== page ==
But for those interested in learning to use Rev to deliver professional work I can share what works for me and the people I help train:
1. Do the tutorials
Before I take someone on for training I have them do those.
If they don't I assume they're not serious and I suddenly
have a booked schedule. ;) Training someone who isn't
really into it is an unfulfilling experience for both.
2. Skim the Transcript Dictionary
Don't read it, flash it card by card, stopping only to read
items of interest. Even with 1000+ tokens the exercise takes
only an hour or two, and its amazing what the mind retains
from even this simple exercize. In my office this is homework
3. Think big, start small
Pick a small project and do it. The smaller the better, so
long as it does at least one useful thing so it will feel
If the person I'm training doesn't have something in mind I'll
often suggest a simple image viewer. We start small, and build
on it as we go. The first iteration merely has one button and
one image object, and clicking the button allows the user to
select an image and sets the filename of the object to display
it. Later we'll move on to file type filtering, then selecting
a folder of images, and eventually make a timed slide show.
Each iteration introduces only a few new tokens and concepts,
and each completed version does something worthwhile.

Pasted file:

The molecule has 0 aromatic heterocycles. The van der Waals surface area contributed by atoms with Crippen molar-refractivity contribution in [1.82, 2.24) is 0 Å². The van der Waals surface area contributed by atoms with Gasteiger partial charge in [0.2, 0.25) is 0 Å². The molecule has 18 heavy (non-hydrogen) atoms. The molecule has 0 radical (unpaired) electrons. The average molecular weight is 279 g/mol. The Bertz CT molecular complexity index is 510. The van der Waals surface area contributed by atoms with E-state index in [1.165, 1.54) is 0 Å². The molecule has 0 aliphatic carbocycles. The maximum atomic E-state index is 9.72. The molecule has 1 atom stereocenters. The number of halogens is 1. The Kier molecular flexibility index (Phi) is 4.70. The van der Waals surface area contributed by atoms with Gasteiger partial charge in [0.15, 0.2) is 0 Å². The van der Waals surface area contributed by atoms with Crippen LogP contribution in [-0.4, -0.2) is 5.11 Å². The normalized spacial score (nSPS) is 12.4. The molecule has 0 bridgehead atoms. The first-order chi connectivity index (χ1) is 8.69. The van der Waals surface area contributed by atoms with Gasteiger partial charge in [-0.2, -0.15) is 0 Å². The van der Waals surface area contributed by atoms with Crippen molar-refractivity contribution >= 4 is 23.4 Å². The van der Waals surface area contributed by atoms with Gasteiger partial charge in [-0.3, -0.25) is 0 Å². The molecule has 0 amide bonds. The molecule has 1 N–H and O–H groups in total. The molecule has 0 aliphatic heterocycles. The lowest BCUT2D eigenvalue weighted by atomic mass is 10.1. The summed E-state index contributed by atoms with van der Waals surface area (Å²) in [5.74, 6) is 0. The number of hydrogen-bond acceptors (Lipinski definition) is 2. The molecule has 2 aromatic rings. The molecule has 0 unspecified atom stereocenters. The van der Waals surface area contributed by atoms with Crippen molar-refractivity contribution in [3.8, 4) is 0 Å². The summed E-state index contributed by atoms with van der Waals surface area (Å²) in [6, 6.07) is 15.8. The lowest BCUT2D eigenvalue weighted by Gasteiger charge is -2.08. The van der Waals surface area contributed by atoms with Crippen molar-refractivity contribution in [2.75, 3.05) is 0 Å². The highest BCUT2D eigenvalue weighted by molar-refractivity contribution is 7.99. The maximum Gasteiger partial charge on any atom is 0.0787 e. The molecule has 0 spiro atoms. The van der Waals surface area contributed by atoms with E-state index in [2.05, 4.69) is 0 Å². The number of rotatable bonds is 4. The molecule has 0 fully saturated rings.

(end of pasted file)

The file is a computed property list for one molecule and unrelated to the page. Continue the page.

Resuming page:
I had one client who insisted on diving into a very complex
conversion from SuperCard which used objects in ways that are
rarely used even there and made the port very difficult. I
kept after him to cut his teeth on something small first to
get a feel for the IDE and the object model. He never did,
and remained frustrated for a long time.
Everyone else I help train does the think big/start small thang,
and within weeks they're having the time of their lives.
4. Use the "Search Documentation" tool
A majority of the items reported here as MIA can be found using
common terminology to describe them. Note that I didn't say
"all", but a review of the list archives will support my fairly
conservative estimate of "a majority".
For example, no one could expect a newcomer to guess that the
way to purge a stack structure from memory would be to set its
destroyStack property, but only 12 topics are returned when you
search for "purge" and most are obviously not what you're looking
for. Same with hunting down player volume control searching for